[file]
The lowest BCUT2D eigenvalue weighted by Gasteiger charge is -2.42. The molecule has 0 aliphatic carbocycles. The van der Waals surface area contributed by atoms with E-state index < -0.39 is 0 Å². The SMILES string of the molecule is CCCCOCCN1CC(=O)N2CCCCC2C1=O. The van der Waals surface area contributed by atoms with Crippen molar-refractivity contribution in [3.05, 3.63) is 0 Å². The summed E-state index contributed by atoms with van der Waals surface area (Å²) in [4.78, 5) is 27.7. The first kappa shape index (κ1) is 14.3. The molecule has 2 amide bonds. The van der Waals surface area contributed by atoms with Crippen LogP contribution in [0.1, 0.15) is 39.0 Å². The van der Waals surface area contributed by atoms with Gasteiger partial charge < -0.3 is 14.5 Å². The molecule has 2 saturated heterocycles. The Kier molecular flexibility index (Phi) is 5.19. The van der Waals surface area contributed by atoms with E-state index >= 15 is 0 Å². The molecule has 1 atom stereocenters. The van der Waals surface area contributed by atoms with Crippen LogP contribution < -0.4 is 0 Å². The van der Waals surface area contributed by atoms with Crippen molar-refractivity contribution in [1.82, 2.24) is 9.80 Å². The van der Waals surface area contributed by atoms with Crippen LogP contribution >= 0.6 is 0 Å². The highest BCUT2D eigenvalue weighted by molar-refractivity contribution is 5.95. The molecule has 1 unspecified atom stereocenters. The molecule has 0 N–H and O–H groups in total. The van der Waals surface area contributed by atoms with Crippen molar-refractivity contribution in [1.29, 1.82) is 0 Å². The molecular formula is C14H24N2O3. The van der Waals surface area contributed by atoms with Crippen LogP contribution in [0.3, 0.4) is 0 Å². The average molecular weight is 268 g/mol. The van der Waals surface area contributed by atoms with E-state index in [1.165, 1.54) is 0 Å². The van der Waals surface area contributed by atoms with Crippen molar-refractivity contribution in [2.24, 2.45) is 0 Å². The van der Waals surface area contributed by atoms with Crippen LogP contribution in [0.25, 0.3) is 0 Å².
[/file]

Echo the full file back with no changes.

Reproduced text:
The lowest BCUT2D eigenvalue weighted by Gasteiger charge is -2.42. The molecule has 0 aliphatic carbocycles. The van der Waals surface area contributed by atoms with E-state index < -0.39 is 0 Å². The SMILES string of the molecule is CCCCOCCN1CC(=O)N2CCCCC2C1=O. The van der Waals surface area contributed by atoms with Crippen molar-refractivity contribution in [3.05, 3.63) is 0 Å². The summed E-state index contributed by atoms with van der Waals surface area (Å²) in [4.78, 5) is 27.7. The first kappa shape index (κ1) is 14.3. The molecule has 2 amide bonds. The van der Waals surface area contributed by atoms with Crippen LogP contribution in [0.1, 0.15) is 39.0 Å². The van der Waals surface area contributed by atoms with Gasteiger partial charge < -0.3 is 14.5 Å². The molecule has 2 saturated heterocycles. The Kier molecular flexibility index (Phi) is 5.19. The van der Waals surface area contributed by atoms with E-state index >= 15 is 0 Å². The molecule has 1 atom stereocenters. The van der Waals surface area contributed by atoms with Crippen LogP contribution < -0.4 is 0 Å². The van der Waals surface area contributed by atoms with Crippen molar-refractivity contribution in [1.82, 2.24) is 9.80 Å². The van der Waals surface area contributed by atoms with Crippen LogP contribution >= 0.6 is 0 Å². The highest BCUT2D eigenvalue weighted by molar-refractivity contribution is 5.95. The molecule has 1 unspecified atom stereocenters. The molecule has 0 N–H and O–H groups in total. The van der Waals surface area contributed by atoms with Crippen molar-refractivity contribution in [1.29, 1.82) is 0 Å². The molecular formula is C14H24N2O3. The van der Waals surface area contributed by atoms with Crippen LogP contribution in [0.3, 0.4) is 0 Å². The average molecular weight is 268 g/mol. The van der Waals surface area contributed by atoms with E-state index in [1.165, 1.54) is 0 Å². The van der Waals surface area contributed by atoms with Crippen molar-refractivity contribution in [2.24, 2.45) is 0 Å². The van der Waals surface area contributed by atoms with Crippen LogP contribution in [0.25, 0.3) is 0 Å².